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Ellison Aims to Take Over Lanai Grid

image credit: ID 78959834 © Debra Tosca |

Just 140.5 square miles and boasting a population of 3,102, Lanai is Hawaii’s smallest publicly accessible inhabited island. About 98 percent of the island is owned by Larry Ellison, the billionaire founder and chairman or Oracle, while the rest belongs to the state and private homeowners. Pretty interesting, ey? 

Ellison, it turns out, is not content to keep Lanai as merely a vacation escape. News broke last week that he’s in negotiations with  Pulama Lanai, the island’s grid operator, to buy the Lanai’s entire power system. For Pulama Lanai, the potential benefits of such a takeover are enticing: Ellison could speed up the transition to renewables and slash electricity costs for residents (Lanai has the most expensive in Hawaii, cost per kilowatt-hour of electricity averaging 41.1 cents in December). I’m not sure exactly what Ellison’s angle is, or if there is one, but he has expressed his desire to make the island more stable and economically in the past. 

The deal is not done yet, however. Should the two sides come to an agreement, the purchase would be subject to approval by the state’s Public Utilities Commission. It would also be scrutinized by the state consumer advocate.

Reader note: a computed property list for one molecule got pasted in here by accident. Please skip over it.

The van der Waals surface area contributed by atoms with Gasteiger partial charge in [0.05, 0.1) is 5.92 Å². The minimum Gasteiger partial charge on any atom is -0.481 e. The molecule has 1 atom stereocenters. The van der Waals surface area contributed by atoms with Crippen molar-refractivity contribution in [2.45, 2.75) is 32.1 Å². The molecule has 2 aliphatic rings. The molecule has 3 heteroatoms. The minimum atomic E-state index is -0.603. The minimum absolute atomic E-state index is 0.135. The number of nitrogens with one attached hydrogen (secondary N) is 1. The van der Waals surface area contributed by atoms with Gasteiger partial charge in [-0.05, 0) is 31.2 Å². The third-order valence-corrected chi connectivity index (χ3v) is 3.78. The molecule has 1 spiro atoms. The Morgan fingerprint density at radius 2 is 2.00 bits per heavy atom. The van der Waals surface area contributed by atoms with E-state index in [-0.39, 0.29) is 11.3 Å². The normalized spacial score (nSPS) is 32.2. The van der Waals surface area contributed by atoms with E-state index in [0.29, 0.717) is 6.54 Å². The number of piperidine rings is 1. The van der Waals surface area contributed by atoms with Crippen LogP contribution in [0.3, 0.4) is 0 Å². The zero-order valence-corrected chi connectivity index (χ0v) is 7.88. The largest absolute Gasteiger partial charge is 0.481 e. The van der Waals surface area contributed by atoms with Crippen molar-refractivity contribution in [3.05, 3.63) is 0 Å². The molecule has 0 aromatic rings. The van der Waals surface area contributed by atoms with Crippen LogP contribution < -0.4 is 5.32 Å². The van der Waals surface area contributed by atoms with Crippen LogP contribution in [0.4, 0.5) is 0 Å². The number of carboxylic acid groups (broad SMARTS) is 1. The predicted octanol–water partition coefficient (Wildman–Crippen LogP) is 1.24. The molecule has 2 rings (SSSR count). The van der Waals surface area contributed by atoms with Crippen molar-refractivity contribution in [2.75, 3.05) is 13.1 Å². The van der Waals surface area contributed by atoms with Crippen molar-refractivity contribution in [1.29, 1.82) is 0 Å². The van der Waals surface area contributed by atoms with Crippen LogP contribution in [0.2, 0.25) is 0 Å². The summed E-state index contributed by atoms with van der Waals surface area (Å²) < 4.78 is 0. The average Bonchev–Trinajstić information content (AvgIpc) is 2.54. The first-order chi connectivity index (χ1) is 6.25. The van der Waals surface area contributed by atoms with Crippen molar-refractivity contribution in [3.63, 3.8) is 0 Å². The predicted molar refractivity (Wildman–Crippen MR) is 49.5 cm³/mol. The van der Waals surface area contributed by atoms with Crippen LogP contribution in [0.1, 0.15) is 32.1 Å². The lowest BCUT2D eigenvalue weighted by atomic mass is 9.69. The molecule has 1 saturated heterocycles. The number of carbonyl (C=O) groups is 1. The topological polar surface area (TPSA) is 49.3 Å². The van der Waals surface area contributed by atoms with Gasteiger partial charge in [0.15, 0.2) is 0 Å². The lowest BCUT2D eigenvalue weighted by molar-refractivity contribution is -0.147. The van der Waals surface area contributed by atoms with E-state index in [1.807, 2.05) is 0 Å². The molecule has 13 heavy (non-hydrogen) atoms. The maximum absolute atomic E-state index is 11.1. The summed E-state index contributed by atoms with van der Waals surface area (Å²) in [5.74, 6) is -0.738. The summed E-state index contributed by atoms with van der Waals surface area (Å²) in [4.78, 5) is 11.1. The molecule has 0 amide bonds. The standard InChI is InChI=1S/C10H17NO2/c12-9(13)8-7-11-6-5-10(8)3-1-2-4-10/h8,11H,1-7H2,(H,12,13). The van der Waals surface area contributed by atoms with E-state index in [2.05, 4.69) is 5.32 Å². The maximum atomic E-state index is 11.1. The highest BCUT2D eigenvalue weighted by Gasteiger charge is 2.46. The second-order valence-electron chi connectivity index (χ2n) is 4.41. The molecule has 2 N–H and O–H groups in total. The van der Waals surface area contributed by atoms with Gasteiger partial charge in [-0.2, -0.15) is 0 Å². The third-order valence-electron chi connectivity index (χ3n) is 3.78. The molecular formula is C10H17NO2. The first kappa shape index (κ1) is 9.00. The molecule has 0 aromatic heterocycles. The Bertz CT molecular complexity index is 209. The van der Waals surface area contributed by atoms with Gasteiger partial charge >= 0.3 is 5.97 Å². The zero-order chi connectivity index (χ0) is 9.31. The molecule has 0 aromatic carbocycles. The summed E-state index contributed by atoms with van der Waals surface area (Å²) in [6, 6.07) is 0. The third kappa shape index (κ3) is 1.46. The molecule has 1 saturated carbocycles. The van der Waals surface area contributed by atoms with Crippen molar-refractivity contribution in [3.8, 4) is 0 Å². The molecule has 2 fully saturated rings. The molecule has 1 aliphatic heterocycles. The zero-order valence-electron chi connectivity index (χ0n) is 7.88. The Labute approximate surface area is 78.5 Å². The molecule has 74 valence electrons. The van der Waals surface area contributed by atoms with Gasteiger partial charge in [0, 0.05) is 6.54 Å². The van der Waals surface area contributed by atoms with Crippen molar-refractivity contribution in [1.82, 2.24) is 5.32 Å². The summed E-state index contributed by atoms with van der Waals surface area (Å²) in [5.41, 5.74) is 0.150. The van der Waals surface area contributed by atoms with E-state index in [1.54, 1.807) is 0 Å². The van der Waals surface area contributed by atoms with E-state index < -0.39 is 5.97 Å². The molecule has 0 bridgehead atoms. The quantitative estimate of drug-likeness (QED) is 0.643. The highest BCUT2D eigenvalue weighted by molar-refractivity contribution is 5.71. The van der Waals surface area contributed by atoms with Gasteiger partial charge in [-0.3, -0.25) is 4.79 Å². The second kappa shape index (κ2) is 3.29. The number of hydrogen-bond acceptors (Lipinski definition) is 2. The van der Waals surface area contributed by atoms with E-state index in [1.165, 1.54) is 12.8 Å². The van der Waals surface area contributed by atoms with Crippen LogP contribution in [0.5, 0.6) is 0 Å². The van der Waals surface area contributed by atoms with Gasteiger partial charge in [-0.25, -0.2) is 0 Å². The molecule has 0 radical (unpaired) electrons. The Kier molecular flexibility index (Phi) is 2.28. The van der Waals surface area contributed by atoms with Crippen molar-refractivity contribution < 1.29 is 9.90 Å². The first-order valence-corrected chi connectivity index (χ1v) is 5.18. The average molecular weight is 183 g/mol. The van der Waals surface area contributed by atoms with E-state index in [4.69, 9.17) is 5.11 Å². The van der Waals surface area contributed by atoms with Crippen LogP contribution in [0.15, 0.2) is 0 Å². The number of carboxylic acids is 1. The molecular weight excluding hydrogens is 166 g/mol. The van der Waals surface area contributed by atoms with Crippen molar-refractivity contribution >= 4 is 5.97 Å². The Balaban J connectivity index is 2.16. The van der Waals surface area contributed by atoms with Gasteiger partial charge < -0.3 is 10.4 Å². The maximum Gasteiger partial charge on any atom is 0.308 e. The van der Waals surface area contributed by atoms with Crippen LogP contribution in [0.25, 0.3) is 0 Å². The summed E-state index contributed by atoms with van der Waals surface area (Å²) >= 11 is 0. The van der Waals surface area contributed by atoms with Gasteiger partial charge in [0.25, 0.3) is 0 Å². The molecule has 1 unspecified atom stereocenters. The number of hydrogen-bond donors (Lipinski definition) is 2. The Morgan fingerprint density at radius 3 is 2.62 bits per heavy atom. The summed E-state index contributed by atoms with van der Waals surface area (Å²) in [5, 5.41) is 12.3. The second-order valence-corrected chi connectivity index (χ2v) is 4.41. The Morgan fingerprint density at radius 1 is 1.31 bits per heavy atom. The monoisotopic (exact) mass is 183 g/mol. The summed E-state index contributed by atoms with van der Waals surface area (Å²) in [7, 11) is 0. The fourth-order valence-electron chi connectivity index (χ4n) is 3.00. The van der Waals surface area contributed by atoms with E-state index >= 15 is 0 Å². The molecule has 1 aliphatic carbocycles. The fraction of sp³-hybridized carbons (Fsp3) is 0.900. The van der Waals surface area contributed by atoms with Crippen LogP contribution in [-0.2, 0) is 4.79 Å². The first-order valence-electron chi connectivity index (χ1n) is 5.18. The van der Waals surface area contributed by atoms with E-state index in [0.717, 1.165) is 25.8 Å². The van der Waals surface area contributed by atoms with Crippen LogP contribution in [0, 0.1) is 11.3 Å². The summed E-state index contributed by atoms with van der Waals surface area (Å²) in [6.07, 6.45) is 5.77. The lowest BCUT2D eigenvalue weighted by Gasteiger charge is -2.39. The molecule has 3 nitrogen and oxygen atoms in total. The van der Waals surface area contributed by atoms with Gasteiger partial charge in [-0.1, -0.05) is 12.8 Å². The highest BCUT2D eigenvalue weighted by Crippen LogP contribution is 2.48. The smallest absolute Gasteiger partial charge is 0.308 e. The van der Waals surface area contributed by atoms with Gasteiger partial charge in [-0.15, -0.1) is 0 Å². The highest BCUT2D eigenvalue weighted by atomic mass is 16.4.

It should be noted that this private takeover possibility stands in stark contrast to rumors of public grid purchases in places like San Francisco last year. 

If this does go through, it will be interesting to see what kind of grid a tech mogul with a proven record of ingenuity and efficiency can build. Maybe Ellison’s example on Lanai will be instructive for the rest of Hawaii, and possibly the world.


Henry Craver's picture

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Matt Chester's picture
Matt Chester on Jan 15, 2020 5:16 pm GMT

I’m not sure exactly what Ellison’s angle is, or if there is one, but he has expressed his desire to make the island more stable and economically in the past. 

This is the million dollar (probably more than that!) question-- is he looking to be an innovation leader and demonstrate what can be possible if people follow his vision? Or is it more just about the island and making its grid as resilient as possible? 

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